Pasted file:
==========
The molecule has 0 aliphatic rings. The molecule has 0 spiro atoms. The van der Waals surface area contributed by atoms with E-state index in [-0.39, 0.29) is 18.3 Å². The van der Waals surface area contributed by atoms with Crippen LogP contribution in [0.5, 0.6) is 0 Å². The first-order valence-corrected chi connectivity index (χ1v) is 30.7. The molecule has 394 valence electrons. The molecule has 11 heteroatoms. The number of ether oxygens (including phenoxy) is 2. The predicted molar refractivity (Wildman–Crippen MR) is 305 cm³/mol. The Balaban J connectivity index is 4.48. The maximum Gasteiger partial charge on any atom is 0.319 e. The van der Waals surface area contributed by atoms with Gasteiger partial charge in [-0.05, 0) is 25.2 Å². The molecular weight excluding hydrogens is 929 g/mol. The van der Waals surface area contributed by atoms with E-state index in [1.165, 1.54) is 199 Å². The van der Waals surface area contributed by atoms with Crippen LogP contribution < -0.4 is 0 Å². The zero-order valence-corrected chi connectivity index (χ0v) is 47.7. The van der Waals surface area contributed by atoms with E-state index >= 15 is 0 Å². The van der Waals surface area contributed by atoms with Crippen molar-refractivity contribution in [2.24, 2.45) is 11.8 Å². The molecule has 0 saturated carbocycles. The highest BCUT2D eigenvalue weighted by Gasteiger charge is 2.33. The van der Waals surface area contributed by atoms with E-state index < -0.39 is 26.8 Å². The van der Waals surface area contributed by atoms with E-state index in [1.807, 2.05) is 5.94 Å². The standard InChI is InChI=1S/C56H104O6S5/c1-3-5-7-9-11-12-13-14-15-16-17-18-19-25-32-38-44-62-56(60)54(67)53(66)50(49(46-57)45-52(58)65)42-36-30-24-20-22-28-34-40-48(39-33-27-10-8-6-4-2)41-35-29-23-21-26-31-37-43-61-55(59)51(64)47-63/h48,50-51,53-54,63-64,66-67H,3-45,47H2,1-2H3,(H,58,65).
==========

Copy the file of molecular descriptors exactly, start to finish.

The molecule has 0 aliphatic rings. The molecule has 0 spiro atoms. The van der Waals surface area contributed by atoms with E-state index in [-0.39, 0.29) is 18.3 Å². The van der Waals surface area contributed by atoms with Crippen LogP contribution in [0.5, 0.6) is 0 Å². The first-order valence-corrected chi connectivity index (χ1v) is 30.7. The molecule has 394 valence electrons. The molecule has 11 heteroatoms. The number of ether oxygens (including phenoxy) is 2. The predicted molar refractivity (Wildman–Crippen MR) is 305 cm³/mol. The Balaban J connectivity index is 4.48. The maximum Gasteiger partial charge on any atom is 0.319 e. The van der Waals surface area contributed by atoms with Gasteiger partial charge in [-0.05, 0) is 25.2 Å². The molecular weight excluding hydrogens is 929 g/mol. The van der Waals surface area contributed by atoms with E-state index in [1.165, 1.54) is 199 Å². The van der Waals surface area contributed by atoms with Crippen LogP contribution < -0.4 is 0 Å². The zero-order valence-corrected chi connectivity index (χ0v) is 47.7. The van der Waals surface area contributed by atoms with E-state index >= 15 is 0 Å². The van der Waals surface area contributed by atoms with Crippen molar-refractivity contribution in [2.24, 2.45) is 11.8 Å². The molecule has 0 saturated carbocycles. The highest BCUT2D eigenvalue weighted by Gasteiger charge is 2.33. The van der Waals surface area contributed by atoms with E-state index < -0.39 is 26.8 Å². The van der Waals surface area contributed by atoms with E-state index in [1.807, 2.05) is 5.94 Å². The standard InChI is InChI=1S/C56H104O6S5/c1-3-5-7-9-11-12-13-14-15-16-17-18-19-25-32-38-44-62-56(60)54(67)53(66)50(49(46-57)45-52(58)65)42-36-30-24-20-22-28-34-40-48(39-33-27-10-8-6-4-2)41-35-29-23-21-26-31-37-43-61-55(59)51(64)47-63/h48,50-51,53-54,63-64,66-67H,3-45,47H2,1-2H3,(H,58,65).